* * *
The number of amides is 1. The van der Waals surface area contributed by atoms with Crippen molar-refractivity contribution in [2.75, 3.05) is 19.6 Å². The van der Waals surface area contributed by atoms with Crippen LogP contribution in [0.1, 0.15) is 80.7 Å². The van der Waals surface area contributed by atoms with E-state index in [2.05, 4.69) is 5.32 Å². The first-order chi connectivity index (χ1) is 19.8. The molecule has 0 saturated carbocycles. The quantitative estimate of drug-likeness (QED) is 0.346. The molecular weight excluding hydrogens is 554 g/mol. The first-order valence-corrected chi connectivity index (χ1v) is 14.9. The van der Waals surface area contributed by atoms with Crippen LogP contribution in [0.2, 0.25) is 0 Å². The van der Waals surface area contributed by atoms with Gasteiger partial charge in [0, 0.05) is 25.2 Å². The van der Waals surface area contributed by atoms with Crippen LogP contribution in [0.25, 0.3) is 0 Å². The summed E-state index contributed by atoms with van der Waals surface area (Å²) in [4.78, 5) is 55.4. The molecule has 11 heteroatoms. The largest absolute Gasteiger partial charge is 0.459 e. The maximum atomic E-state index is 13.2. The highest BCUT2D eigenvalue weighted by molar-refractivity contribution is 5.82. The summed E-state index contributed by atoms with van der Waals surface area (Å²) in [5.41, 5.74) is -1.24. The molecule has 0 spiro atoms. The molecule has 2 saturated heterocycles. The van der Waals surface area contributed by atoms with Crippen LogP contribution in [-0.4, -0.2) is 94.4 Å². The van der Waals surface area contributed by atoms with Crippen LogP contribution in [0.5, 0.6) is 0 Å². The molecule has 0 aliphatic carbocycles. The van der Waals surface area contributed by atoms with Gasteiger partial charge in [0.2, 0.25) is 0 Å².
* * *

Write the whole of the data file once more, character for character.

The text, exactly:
The number of amides is 1. The van der Waals surface area contributed by atoms with Crippen molar-refractivity contribution in [2.75, 3.05) is 19.6 Å². The van der Waals surface area contributed by atoms with Crippen LogP contribution in [0.1, 0.15) is 80.7 Å². The van der Waals surface area contributed by atoms with E-state index in [2.05, 4.69) is 5.32 Å². The first-order chi connectivity index (χ1) is 19.8. The molecule has 0 saturated carbocycles. The quantitative estimate of drug-likeness (QED) is 0.346. The molecular weight excluding hydrogens is 554 g/mol. The first-order valence-corrected chi connectivity index (χ1v) is 14.9. The van der Waals surface area contributed by atoms with Crippen LogP contribution in [0.2, 0.25) is 0 Å². The van der Waals surface area contributed by atoms with Gasteiger partial charge in [0, 0.05) is 25.2 Å². The van der Waals surface area contributed by atoms with Crippen LogP contribution in [0.25, 0.3) is 0 Å². The summed E-state index contributed by atoms with van der Waals surface area (Å²) in [4.78, 5) is 55.4. The molecule has 11 heteroatoms. The largest absolute Gasteiger partial charge is 0.459 e. The maximum atomic E-state index is 13.2. The highest BCUT2D eigenvalue weighted by molar-refractivity contribution is 5.82. The summed E-state index contributed by atoms with van der Waals surface area (Å²) in [5.41, 5.74) is -1.24. The molecule has 0 spiro atoms. The molecule has 2 saturated heterocycles. The van der Waals surface area contributed by atoms with Crippen LogP contribution in [-0.4, -0.2) is 94.4 Å². The van der Waals surface area contributed by atoms with Crippen LogP contribution in [0.5, 0.6) is 0 Å². The molecule has 0 aliphatic carbocycles. The van der Waals surface area contributed by atoms with Gasteiger partial charge in [0.2, 0.25) is 0 Å².